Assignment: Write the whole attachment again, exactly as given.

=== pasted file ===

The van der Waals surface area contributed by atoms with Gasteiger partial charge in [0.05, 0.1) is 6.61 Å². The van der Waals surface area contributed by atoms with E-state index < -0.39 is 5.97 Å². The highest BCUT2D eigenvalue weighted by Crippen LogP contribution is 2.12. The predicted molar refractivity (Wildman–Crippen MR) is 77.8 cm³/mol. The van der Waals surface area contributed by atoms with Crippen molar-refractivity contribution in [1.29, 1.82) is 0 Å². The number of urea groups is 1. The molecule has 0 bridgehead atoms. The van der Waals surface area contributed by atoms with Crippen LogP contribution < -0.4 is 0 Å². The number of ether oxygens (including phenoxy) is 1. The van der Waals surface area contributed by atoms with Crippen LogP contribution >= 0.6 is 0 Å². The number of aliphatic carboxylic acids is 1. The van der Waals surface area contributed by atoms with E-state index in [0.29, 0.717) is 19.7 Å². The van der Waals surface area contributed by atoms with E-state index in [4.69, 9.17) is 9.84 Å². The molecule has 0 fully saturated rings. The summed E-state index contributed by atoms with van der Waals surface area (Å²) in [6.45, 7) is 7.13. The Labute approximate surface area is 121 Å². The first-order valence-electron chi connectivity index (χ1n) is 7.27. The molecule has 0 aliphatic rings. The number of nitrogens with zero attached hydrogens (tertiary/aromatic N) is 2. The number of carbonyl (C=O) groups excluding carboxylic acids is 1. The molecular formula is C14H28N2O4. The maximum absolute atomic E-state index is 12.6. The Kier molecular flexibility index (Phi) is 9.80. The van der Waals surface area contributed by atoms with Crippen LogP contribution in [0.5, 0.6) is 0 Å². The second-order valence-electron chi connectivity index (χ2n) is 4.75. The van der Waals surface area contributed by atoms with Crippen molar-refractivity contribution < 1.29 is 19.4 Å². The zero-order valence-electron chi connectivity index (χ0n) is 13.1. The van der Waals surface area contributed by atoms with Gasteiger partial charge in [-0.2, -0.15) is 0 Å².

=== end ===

The van der Waals surface area contributed by atoms with Gasteiger partial charge in [0.05, 0.1) is 6.61 Å². The van der Waals surface area contributed by atoms with E-state index < -0.39 is 5.97 Å². The highest BCUT2D eigenvalue weighted by Crippen LogP contribution is 2.12. The predicted molar refractivity (Wildman–Crippen MR) is 77.8 cm³/mol. The van der Waals surface area contributed by atoms with Crippen molar-refractivity contribution in [1.29, 1.82) is 0 Å². The number of urea groups is 1. The molecule has 0 bridgehead atoms. The van der Waals surface area contributed by atoms with Crippen LogP contribution < -0.4 is 0 Å². The number of ether oxygens (including phenoxy) is 1. The van der Waals surface area contributed by atoms with Crippen LogP contribution >= 0.6 is 0 Å². The number of aliphatic carboxylic acids is 1. The van der Waals surface area contributed by atoms with E-state index in [0.29, 0.717) is 19.7 Å². The van der Waals surface area contributed by atoms with E-state index in [4.69, 9.17) is 9.84 Å². The molecule has 0 fully saturated rings. The summed E-state index contributed by atoms with van der Waals surface area (Å²) in [6.45, 7) is 7.13. The Labute approximate surface area is 121 Å². The first-order valence-electron chi connectivity index (χ1n) is 7.27. The molecule has 0 aliphatic rings. The number of nitrogens with zero attached hydrogens (tertiary/aromatic N) is 2. The number of carbonyl (C=O) groups excluding carboxylic acids is 1. The molecular formula is C14H28N2O4. The maximum absolute atomic E-state index is 12.6. The Kier molecular flexibility index (Phi) is 9.80. The van der Waals surface area contributed by atoms with Crippen LogP contribution in [0.5, 0.6) is 0 Å². The second-order valence-electron chi connectivity index (χ2n) is 4.75. The van der Waals surface area contributed by atoms with Crippen molar-refractivity contribution < 1.29 is 19.4 Å². The zero-order valence-electron chi connectivity index (χ0n) is 13.1. The van der Waals surface area contributed by atoms with Gasteiger partial charge in [-0.2, -0.15) is 0 Å².